Last summer, well-known podcaster Joe Rogan debated fellow podcaster and sometimes-libertarian Dave Rubin about the necessity of having and enforcing building code regulations (see the YouTube video here — salty language alert).
Rogan, who is not generally unsympathetic to libertarian positions, reacted with incredulity when Rubin suggested that high-tech apps (Yelp was the particular flavor mentioned) and rapid dissemination of a contractor’s noncompliance with best building practices would be sufficient (for market-competitive reasons) to deter risky building practices.
Why was Rogan incredulous? Because he has had family involved in the construction industry (apparently inter-generationally) and knows better (at a visceral level).
As a Maine lawyer, I was horrified to read last December of the death of 30-year-old Alan Loignon, who fell from the third-story roof of a home in the Munjoy Hill section of Portland (not far from where I first handled cases as a new workers’ compensation lawyer many years ago).
According to the Portland Press Herald, in a story on May 20, the responsible contractor on the job, one Purvis, argued that he is not an employer and instead hires independent subcontractors, and while he encourages workers to use the extensive collection of safety gear he provides, he cannot force them to comply.
Purvis said he has battled The Occupational Safety and Health Administration for a dozen years over this point, and he has refused to pay the roughly $44,000 in fines the safety agency has tried to levy against him.
Purvis further lamented, "Every single day, I show up at the job site … and I tell them, please, be safe, everything you need is here ... I can’t sit there 24/7 and watch subcontractors. It’s either they’re going to wear (the safety gear) or they won’t. It’s like wearing a seat belt, it’s either you do it or you don’t ... I can supply everything to be OSHA-approved, but I can’t sit there and watch these guys all day long. That’s their job. They’re self-employed."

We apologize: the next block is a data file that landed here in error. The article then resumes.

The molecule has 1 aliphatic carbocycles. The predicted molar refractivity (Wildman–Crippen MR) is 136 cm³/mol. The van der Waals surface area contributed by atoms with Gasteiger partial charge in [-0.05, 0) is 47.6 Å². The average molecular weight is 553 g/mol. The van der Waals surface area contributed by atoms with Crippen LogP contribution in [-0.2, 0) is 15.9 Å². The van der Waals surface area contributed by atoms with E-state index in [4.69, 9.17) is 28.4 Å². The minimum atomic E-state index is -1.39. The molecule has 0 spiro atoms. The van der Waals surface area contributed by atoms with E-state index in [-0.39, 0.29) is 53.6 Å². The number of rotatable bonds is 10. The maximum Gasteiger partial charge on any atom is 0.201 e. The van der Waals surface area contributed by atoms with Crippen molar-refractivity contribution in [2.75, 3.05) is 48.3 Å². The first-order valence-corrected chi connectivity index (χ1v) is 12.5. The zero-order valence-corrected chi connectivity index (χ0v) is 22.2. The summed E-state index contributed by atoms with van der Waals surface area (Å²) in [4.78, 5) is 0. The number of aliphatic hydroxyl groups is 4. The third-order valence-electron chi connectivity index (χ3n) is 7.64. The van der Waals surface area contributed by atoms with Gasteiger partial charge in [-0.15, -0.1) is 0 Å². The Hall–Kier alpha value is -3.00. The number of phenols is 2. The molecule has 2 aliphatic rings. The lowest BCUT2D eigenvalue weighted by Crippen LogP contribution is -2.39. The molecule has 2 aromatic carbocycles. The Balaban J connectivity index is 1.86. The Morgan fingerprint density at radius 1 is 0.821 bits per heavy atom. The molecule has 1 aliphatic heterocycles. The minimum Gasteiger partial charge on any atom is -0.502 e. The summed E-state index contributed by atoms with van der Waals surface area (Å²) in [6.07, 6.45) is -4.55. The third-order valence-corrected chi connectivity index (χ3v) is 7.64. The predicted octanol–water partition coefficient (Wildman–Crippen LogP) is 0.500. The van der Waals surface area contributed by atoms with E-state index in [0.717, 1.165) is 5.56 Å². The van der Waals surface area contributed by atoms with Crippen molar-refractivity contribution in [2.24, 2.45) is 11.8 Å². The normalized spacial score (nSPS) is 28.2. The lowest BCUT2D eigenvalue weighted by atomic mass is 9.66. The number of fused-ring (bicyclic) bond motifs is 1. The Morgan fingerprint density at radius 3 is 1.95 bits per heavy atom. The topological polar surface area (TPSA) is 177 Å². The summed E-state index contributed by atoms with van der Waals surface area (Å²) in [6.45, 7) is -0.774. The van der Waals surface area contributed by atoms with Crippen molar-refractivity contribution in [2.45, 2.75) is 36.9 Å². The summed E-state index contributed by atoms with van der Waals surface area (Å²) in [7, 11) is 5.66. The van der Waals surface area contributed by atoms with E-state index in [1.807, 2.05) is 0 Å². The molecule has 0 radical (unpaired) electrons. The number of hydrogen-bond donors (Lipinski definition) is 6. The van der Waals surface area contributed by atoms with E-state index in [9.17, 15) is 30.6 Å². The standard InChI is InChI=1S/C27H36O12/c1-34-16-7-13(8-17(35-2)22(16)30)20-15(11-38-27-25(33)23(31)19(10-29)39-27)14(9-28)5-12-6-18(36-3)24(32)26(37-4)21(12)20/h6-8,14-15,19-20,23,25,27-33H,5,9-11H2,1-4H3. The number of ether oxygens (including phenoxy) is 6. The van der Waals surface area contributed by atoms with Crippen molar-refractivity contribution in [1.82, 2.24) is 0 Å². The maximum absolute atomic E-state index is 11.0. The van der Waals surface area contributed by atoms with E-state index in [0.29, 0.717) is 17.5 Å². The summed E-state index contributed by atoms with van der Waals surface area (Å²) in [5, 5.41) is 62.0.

In addition to being wrong as a matter of both Maine law and OSHA regulation, Purvis’ account runs counter to my experience. Like Rogan, I’ve been around the block a time or two. In a prior life, when my boss required me to put something on, I put it on. But that perhaps was not really the way it happened. When my boss did not really care if I put safety equipment on, I was much less likely to put it on — especially if it took a few minutes to do so.
Frankly, fairly or unfairly, I don’t believe Purvis’ account, and it doesn’t sound like anyone else does, either.
For an exercise in frustration, I would again direct the reader to a book I’ve mentioned previously, "The Wounded Soldiers of Industry." The first three chapters of the book chronicle all the things we knew by 1830 didn’t work in deterring workplace injury: voluntary compliance, regulation without teeth, inspectors without authority.
Oh, yes: It was also claimed, back in the day, that it was the workers’ failure to provide for his own safety that was the true cause of workplace injury. One can perhaps sympathize with the decision of my former home state of Maine to conclude that some disregard of workplace safety by contractors is simply beyond the pale and rises to the level of actionable manslaughter.
Michael C. Duff is associate dean for student programs and external relations, and is professor of law, at the University of Wyoming College of Law. This entry is republished from the Workers' Compensation Law Professors blog, with permission.
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